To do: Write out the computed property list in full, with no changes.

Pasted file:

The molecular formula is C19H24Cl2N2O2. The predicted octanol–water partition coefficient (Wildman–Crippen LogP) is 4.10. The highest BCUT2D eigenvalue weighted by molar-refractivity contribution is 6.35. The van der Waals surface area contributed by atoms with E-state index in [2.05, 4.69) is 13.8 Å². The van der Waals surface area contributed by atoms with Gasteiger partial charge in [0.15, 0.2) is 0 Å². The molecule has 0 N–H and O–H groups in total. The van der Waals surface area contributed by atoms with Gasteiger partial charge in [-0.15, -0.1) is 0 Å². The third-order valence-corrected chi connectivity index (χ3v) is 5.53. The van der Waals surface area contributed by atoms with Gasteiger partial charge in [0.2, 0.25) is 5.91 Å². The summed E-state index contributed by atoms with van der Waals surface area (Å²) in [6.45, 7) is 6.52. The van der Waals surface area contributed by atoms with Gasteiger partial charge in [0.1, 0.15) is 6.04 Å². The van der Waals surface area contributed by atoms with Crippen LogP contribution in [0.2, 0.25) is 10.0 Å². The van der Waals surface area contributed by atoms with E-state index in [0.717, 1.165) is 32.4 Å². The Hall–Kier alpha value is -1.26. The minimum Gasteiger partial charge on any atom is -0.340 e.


The molecular formula is C19H24Cl2N2O2. The predicted octanol–water partition coefficient (Wildman–Crippen LogP) is 4.10. The highest BCUT2D eigenvalue weighted by molar-refractivity contribution is 6.35. The van der Waals surface area contributed by atoms with E-state index in [2.05, 4.69) is 13.8 Å². The van der Waals surface area contributed by atoms with Gasteiger partial charge in [0.15, 0.2) is 0 Å². The molecule has 0 N–H and O–H groups in total. The van der Waals surface area contributed by atoms with Gasteiger partial charge in [-0.15, -0.1) is 0 Å². The third-order valence-corrected chi connectivity index (χ3v) is 5.53. The van der Waals surface area contributed by atoms with Gasteiger partial charge in [0.2, 0.25) is 5.91 Å². The summed E-state index contributed by atoms with van der Waals surface area (Å²) in [6.45, 7) is 6.52. The van der Waals surface area contributed by atoms with Gasteiger partial charge in [0.1, 0.15) is 6.04 Å². The van der Waals surface area contributed by atoms with Crippen LogP contribution in [0.2, 0.25) is 10.0 Å². The van der Waals surface area contributed by atoms with E-state index in [0.717, 1.165) is 32.4 Å². The Hall–Kier alpha value is -1.26. The minimum Gasteiger partial charge on any atom is -0.340 e.